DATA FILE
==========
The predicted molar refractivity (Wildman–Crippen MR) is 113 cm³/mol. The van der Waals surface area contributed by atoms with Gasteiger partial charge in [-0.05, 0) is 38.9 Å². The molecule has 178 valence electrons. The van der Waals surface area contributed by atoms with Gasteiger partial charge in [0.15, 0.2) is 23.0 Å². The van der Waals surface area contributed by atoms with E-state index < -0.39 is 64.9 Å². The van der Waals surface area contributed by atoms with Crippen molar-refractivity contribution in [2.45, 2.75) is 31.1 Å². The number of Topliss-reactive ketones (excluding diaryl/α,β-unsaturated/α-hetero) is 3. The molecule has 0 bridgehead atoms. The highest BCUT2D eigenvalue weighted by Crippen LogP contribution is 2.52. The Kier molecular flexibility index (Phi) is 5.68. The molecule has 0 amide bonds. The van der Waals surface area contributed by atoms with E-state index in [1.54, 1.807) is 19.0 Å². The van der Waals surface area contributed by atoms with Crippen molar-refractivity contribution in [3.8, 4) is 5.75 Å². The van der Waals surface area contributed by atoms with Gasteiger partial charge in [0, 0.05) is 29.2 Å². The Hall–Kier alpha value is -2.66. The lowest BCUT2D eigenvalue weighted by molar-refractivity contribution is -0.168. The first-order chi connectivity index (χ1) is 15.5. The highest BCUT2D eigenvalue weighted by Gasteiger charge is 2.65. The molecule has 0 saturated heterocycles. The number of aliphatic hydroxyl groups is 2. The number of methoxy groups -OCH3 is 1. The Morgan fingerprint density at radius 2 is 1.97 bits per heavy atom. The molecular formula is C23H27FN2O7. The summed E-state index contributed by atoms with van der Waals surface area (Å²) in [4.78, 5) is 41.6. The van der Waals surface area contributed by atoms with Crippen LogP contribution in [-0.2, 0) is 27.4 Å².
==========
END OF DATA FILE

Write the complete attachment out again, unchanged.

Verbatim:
The predicted molar refractivity (Wildman–Crippen MR) is 113 cm³/mol. The van der Waals surface area contributed by atoms with Gasteiger partial charge in [-0.05, 0) is 38.9 Å². The molecule has 178 valence electrons. The van der Waals surface area contributed by atoms with Gasteiger partial charge in [0.15, 0.2) is 23.0 Å². The van der Waals surface area contributed by atoms with E-state index < -0.39 is 64.9 Å². The van der Waals surface area contributed by atoms with Crippen molar-refractivity contribution in [2.45, 2.75) is 31.1 Å². The number of Topliss-reactive ketones (excluding diaryl/α,β-unsaturated/α-hetero) is 3. The molecule has 0 bridgehead atoms. The highest BCUT2D eigenvalue weighted by Crippen LogP contribution is 2.52. The Kier molecular flexibility index (Phi) is 5.68. The molecule has 0 amide bonds. The van der Waals surface area contributed by atoms with E-state index in [1.54, 1.807) is 19.0 Å². The van der Waals surface area contributed by atoms with Crippen molar-refractivity contribution in [3.8, 4) is 5.75 Å². The van der Waals surface area contributed by atoms with Gasteiger partial charge in [0, 0.05) is 29.2 Å². The Hall–Kier alpha value is -2.66. The lowest BCUT2D eigenvalue weighted by molar-refractivity contribution is -0.168. The first-order chi connectivity index (χ1) is 15.5. The highest BCUT2D eigenvalue weighted by Gasteiger charge is 2.65. The molecule has 0 saturated heterocycles. The number of aliphatic hydroxyl groups is 2. The number of methoxy groups -OCH3 is 1. The Morgan fingerprint density at radius 2 is 1.97 bits per heavy atom. The molecular formula is C23H27FN2O7. The summed E-state index contributed by atoms with van der Waals surface area (Å²) in [4.78, 5) is 41.6. The van der Waals surface area contributed by atoms with Crippen LogP contribution in [-0.2, 0) is 27.4 Å².